Major bank stepping up cybersecurity efforts

In the wake of the Optus breach, banking giant is giving it "enormous attention," exec says

Major bank stepping up cybersecurity efforts

Commonwealth Bank has conducted three external reviews of its cyber and data security in the last year as it races to stay ahead of the increasing severity and sophistication of cyber crime, the bank’s leadership said.

CBA chairman Paul O’Malley was asked by investors at its annual general meeting how the bank was safeguarding its data, The Australian reported. The issue has weighed on Australian businesses since a cyber breach at wireless carrier Optus last month compromised the information of nearly 10 million people.

“In relation to cyber and scams and frauds, I think you hit on one of the biggest issues in Australia and globally today,” O’Malley said. He said cybersecurity was “front of mind” for CBA’s board and management.

“We can’t be complacent … as a bank, we’ve got to make sure we invest more and more and ensure we have the right skills,” he said.

O’Malley’s comments come on the heels of a warning by the Australian Prudential Regulation Authority that an eventual cyberattack on the nation’s financial institutions was inevitable.

Speaking before a parliamentary committee on Monday, APRA chairman Wayne Byres said that while banks have bolstered their defences, they would still eventually be targeted by a cyberattack.

Read next: Cyberattack on Australia’s banks is inevitable – APRA

“Financial institutions, at least in a broader context, are quite advanced [in cybersecurity], but what we also know is that, at some point, some sort of event will happen,” Byres said. “It doesn’t matter what sort of defences you put in place. As much as we focus on the defences that have been built and making sure defences and controls are as robust as they can be, it’s equally important to be investing in response capabilities so that you can identify any breaches quickly, limit the damage and work out how you will respond as efficiently and as promptly as you can.”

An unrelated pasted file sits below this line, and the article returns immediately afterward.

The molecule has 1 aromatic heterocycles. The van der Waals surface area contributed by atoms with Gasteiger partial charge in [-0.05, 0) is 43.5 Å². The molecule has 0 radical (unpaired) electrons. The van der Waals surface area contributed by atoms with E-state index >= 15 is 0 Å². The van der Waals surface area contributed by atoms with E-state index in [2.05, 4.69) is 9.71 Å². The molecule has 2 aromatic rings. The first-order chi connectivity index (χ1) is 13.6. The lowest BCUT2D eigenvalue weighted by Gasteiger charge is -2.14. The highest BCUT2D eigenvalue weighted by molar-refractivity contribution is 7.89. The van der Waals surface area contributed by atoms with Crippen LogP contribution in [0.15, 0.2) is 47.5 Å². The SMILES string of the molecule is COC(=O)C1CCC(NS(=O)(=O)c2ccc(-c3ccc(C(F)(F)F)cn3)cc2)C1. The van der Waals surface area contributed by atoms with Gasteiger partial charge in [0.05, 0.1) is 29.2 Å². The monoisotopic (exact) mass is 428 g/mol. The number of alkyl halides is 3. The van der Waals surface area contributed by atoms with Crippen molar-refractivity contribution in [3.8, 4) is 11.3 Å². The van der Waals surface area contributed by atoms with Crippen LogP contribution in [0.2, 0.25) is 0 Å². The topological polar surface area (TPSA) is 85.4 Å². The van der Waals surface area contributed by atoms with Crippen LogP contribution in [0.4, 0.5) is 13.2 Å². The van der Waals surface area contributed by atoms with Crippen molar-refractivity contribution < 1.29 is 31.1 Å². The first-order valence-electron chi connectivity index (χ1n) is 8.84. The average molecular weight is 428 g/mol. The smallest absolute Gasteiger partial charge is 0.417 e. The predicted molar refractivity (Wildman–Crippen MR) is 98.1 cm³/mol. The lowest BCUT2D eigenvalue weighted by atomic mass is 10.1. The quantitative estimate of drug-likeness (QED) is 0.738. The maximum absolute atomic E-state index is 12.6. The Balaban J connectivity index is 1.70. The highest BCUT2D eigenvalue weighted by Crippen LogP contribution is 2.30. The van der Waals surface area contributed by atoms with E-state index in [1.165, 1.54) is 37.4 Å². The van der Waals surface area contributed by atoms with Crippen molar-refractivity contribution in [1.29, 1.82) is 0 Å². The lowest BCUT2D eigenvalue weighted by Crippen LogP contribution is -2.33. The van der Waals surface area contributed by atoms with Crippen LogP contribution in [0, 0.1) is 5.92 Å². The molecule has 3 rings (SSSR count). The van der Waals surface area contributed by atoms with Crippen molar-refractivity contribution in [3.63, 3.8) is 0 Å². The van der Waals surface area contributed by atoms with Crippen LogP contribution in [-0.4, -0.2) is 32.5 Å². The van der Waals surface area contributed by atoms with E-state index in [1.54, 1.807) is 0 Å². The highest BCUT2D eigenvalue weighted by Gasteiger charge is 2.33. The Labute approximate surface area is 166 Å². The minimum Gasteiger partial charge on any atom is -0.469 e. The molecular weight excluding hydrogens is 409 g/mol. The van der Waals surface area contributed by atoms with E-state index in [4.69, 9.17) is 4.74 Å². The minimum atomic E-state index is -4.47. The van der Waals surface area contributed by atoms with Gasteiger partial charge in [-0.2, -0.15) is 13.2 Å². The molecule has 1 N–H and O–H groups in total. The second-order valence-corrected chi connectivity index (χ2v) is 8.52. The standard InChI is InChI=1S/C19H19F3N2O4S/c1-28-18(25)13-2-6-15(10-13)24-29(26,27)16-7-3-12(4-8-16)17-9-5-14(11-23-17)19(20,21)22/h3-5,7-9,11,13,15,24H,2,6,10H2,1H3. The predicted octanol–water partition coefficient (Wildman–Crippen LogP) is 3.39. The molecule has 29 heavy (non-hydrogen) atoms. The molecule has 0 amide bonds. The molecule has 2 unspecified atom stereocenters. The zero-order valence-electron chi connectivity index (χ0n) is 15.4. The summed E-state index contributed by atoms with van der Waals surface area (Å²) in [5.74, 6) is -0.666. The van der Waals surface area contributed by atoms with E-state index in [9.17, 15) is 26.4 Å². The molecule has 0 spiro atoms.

Rob Whitfield, CBA non-executive director and chairman of the bank’s risk and compliance committee, told investors that CBA was not complacent about the threat, The Australian reported.

“In the last year alone, we had three external reviews where we were able to benchmark CBA’s progress on our cyber program and benchmark ourselves internationally,” Whitfield said. “These reviews – in combination with our penetration testing, our simulation exercises, our frameworks – help us prioritise our resources into protecting the bank. I can assure you that we give it enormous attention.”